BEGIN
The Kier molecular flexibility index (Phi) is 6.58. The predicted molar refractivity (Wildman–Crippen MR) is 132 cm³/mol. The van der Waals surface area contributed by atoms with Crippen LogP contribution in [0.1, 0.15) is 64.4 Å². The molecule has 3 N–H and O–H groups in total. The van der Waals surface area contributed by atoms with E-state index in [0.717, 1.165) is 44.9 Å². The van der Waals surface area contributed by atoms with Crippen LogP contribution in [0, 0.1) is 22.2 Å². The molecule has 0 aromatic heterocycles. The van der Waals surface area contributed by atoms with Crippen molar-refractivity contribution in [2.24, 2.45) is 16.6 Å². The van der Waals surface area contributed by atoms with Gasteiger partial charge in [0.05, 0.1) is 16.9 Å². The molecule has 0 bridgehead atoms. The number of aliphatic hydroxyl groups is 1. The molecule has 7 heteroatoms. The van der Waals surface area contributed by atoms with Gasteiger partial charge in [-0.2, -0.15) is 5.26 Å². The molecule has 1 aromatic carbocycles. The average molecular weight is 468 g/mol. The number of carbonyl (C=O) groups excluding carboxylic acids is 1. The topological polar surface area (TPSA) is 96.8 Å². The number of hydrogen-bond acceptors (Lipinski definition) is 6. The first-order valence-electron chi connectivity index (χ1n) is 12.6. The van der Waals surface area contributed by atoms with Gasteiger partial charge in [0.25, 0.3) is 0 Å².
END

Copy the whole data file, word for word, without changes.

The Kier molecular flexibility index (Phi) is 6.58. The predicted molar refractivity (Wildman–Crippen MR) is 132 cm³/mol. The van der Waals surface area contributed by atoms with Crippen LogP contribution in [0.1, 0.15) is 64.4 Å². The molecule has 3 N–H and O–H groups in total. The van der Waals surface area contributed by atoms with E-state index in [0.717, 1.165) is 44.9 Å². The van der Waals surface area contributed by atoms with Crippen LogP contribution in [0, 0.1) is 22.2 Å². The molecule has 0 aromatic heterocycles. The van der Waals surface area contributed by atoms with Crippen molar-refractivity contribution in [2.24, 2.45) is 16.6 Å². The van der Waals surface area contributed by atoms with Gasteiger partial charge in [0.05, 0.1) is 16.9 Å². The molecule has 0 bridgehead atoms. The number of aliphatic hydroxyl groups is 1. The molecule has 7 heteroatoms. The van der Waals surface area contributed by atoms with Gasteiger partial charge in [-0.2, -0.15) is 5.26 Å². The molecule has 1 aromatic carbocycles. The average molecular weight is 468 g/mol. The number of carbonyl (C=O) groups excluding carboxylic acids is 1. The topological polar surface area (TPSA) is 96.8 Å². The number of hydrogen-bond acceptors (Lipinski definition) is 6. The first-order valence-electron chi connectivity index (χ1n) is 12.6. The van der Waals surface area contributed by atoms with Gasteiger partial charge in [0.25, 0.3) is 0 Å².